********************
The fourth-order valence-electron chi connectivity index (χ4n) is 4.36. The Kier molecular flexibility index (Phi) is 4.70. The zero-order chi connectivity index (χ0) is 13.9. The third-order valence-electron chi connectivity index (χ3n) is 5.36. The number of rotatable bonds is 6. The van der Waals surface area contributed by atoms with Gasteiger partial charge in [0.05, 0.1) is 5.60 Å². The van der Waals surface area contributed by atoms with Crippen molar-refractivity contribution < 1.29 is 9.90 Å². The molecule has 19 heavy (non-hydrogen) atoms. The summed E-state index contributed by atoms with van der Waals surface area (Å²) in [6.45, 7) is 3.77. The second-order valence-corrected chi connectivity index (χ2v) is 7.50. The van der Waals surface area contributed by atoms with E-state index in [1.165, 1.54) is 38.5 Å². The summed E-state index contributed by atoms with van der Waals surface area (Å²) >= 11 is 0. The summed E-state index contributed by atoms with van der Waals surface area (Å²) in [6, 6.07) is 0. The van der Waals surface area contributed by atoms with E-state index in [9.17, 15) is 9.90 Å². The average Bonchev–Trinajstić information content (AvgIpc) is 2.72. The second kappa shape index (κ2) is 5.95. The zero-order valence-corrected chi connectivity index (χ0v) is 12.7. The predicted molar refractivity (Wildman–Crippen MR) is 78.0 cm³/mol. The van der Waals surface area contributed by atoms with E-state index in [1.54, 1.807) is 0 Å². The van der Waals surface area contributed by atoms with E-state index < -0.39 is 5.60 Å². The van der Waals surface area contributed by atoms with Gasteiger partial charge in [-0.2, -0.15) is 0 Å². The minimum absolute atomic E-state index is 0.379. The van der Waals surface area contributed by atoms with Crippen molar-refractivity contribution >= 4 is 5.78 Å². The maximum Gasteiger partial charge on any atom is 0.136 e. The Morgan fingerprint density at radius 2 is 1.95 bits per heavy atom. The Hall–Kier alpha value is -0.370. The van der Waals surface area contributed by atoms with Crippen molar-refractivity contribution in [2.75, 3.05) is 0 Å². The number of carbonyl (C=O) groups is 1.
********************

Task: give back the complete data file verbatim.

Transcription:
The fourth-order valence-electron chi connectivity index (χ4n) is 4.36. The Kier molecular flexibility index (Phi) is 4.70. The zero-order chi connectivity index (χ0) is 13.9. The third-order valence-electron chi connectivity index (χ3n) is 5.36. The number of rotatable bonds is 6. The van der Waals surface area contributed by atoms with Gasteiger partial charge in [0.05, 0.1) is 5.60 Å². The van der Waals surface area contributed by atoms with Crippen molar-refractivity contribution < 1.29 is 9.90 Å². The molecule has 19 heavy (non-hydrogen) atoms. The summed E-state index contributed by atoms with van der Waals surface area (Å²) in [6.45, 7) is 3.77. The second-order valence-corrected chi connectivity index (χ2v) is 7.50. The van der Waals surface area contributed by atoms with E-state index in [1.165, 1.54) is 38.5 Å². The summed E-state index contributed by atoms with van der Waals surface area (Å²) >= 11 is 0. The summed E-state index contributed by atoms with van der Waals surface area (Å²) in [6, 6.07) is 0. The van der Waals surface area contributed by atoms with E-state index in [9.17, 15) is 9.90 Å². The average Bonchev–Trinajstić information content (AvgIpc) is 2.72. The second kappa shape index (κ2) is 5.95. The zero-order valence-corrected chi connectivity index (χ0v) is 12.7. The predicted molar refractivity (Wildman–Crippen MR) is 78.0 cm³/mol. The van der Waals surface area contributed by atoms with E-state index in [1.54, 1.807) is 0 Å². The van der Waals surface area contributed by atoms with E-state index < -0.39 is 5.60 Å². The van der Waals surface area contributed by atoms with Gasteiger partial charge in [-0.2, -0.15) is 0 Å². The minimum absolute atomic E-state index is 0.379. The van der Waals surface area contributed by atoms with Crippen molar-refractivity contribution >= 4 is 5.78 Å². The maximum Gasteiger partial charge on any atom is 0.136 e. The Morgan fingerprint density at radius 2 is 1.95 bits per heavy atom. The Hall–Kier alpha value is -0.370. The van der Waals surface area contributed by atoms with Crippen molar-refractivity contribution in [2.75, 3.05) is 0 Å². The number of carbonyl (C=O) groups is 1.